According to government figures, monthly house price growth between August and September last year was three per cent. Annually, average house prices were 9.5 per cent higher.
The monthly change in average house prices was flat in England at £314,278 in September, compared to £315,965 in August. This was a 9.6 per cent annual rise.
London saw the greatest monthly change with a 0.6 per cent fall in average house prices to £544,113. The capital’s yearly house price increase was also the smallest at 6.9 per cent.
In Wales, average house prices recorded a two per cent uptick to £223,798. On an annual basis, this was 12.9 per cent higher than last year. In Scotland, house prices fell by 0.9 per cent to an average of £191,941 and in Northern Ireland, prices rose by 4.1 per cent to £176,131. These represented yearly increases of 7.3 per cent and 10.7 per cent respectively.
House price tide is turning
Chris Hodgkinson, managing director of HBB Solutions, said: “All current indicators suggest the market is starting to freeze over with homebuyers giving the idea of homeownership the cold shoulder following a sizeable uplift in the cost of borrowing.
“This declining level of buyer demand is yet to cause house prices to actually fall, but the tide is starting to turn, and with the market now slowing right down until spring we can expect property values to follow suit sooner, rather than later.”
Andy Sommerville, director at Search Acumen, said the data was “further evidence of a turning tide for house prices”.
He added: “As the impacts of previous rate rises and inflation filter through into house prices over coming months, we’d expect to see further declines coming down the tracks.”
Prices held up by active market and lack of supply
Malcolm Webb, technical director at Legal and General Surveying Services, said although prices were starting to plateau due to rate rises and other economic pressures, the housing market was “something of a mixed bag”.
“Property prices are still higher than they were at the same point last year and the slowdown that we’re seeing remains modest. Coupled with the shortage of available housing stock, market activity remains steady.”
Vikki Jefferies, proposition director at Primis Mortgage Network, said that, despite the cooling of the market, it was a testament to the mortgage market that figures were still above pre-pandemic levels and demand was healthy.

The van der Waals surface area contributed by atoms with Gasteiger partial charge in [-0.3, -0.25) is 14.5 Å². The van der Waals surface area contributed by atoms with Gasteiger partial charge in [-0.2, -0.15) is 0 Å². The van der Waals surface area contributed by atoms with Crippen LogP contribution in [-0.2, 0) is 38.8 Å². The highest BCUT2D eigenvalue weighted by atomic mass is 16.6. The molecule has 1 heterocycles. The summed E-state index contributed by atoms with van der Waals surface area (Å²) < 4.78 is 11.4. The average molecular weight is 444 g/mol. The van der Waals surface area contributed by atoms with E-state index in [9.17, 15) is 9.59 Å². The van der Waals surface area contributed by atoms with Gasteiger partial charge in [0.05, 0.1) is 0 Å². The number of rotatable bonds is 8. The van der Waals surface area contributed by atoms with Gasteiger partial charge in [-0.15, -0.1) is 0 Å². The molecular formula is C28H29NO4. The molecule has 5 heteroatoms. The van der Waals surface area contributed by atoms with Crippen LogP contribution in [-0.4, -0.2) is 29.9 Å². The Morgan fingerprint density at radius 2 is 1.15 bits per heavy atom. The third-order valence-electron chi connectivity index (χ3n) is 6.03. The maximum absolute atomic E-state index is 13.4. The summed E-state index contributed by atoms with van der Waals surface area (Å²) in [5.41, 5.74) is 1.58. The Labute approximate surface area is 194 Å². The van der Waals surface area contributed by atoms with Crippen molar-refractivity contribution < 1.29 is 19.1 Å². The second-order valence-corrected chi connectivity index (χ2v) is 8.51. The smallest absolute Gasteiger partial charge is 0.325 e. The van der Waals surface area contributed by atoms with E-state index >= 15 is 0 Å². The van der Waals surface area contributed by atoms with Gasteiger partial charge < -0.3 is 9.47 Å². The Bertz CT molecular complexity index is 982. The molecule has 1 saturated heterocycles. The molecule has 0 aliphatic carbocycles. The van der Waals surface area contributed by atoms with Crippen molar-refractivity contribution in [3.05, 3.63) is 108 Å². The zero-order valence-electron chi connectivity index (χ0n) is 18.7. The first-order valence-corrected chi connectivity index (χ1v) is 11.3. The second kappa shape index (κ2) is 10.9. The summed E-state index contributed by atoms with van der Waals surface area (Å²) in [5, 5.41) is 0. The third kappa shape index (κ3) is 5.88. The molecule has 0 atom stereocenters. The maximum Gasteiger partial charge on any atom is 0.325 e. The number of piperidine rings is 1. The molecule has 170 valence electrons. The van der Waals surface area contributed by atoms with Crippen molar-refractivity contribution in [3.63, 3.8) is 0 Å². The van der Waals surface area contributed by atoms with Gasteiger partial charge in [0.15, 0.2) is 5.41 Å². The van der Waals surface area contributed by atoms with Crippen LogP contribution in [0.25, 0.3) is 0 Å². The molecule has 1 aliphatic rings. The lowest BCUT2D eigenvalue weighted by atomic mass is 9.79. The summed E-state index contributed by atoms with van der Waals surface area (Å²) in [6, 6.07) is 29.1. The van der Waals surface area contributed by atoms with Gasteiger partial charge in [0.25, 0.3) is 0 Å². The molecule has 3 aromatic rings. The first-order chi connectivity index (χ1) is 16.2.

Andrew Montlake, managing director of Coreco, agrees that a number of predictions about crashing house prices are unlikely to come to pass.
He said: “House prices are set to come under further pressure during the winter months, but the sizeable drops of 10-15 per cent that some are predicting are frankly implausible given the sheer lack of supply and the fact that the jobs market is still strong. A nationwide correction of around 10 per cent is a real possibility after last week’s rate rise by the Bank of England.
“In reality, a fall of 10 per cent is just the froth coming off the market and a reversal of the unsustainable growth we have had since the stamp duty holiday mid-pandemic.”
The average price paid by first-time buyers rose 0.1 per cent monthly to £245,350. Compared to last year, this was an 8.9 per cent increase. Former owner-occupiers paid £345,044 for their homes on average in September, which was a 0.1 per cent decline on August and a 10.1 per cent rise on last year.
Natalie Hines, founder at Premier One Mortgages, said: “A correction in house prices is what’s needed to help get first-time buyers on the property ladder. For many first-time buyers, prices have been out of reach for so long. A house price correction could give them the leg-up onto the ladder that they need. How the jobs market holds up in the next year or so will be key.”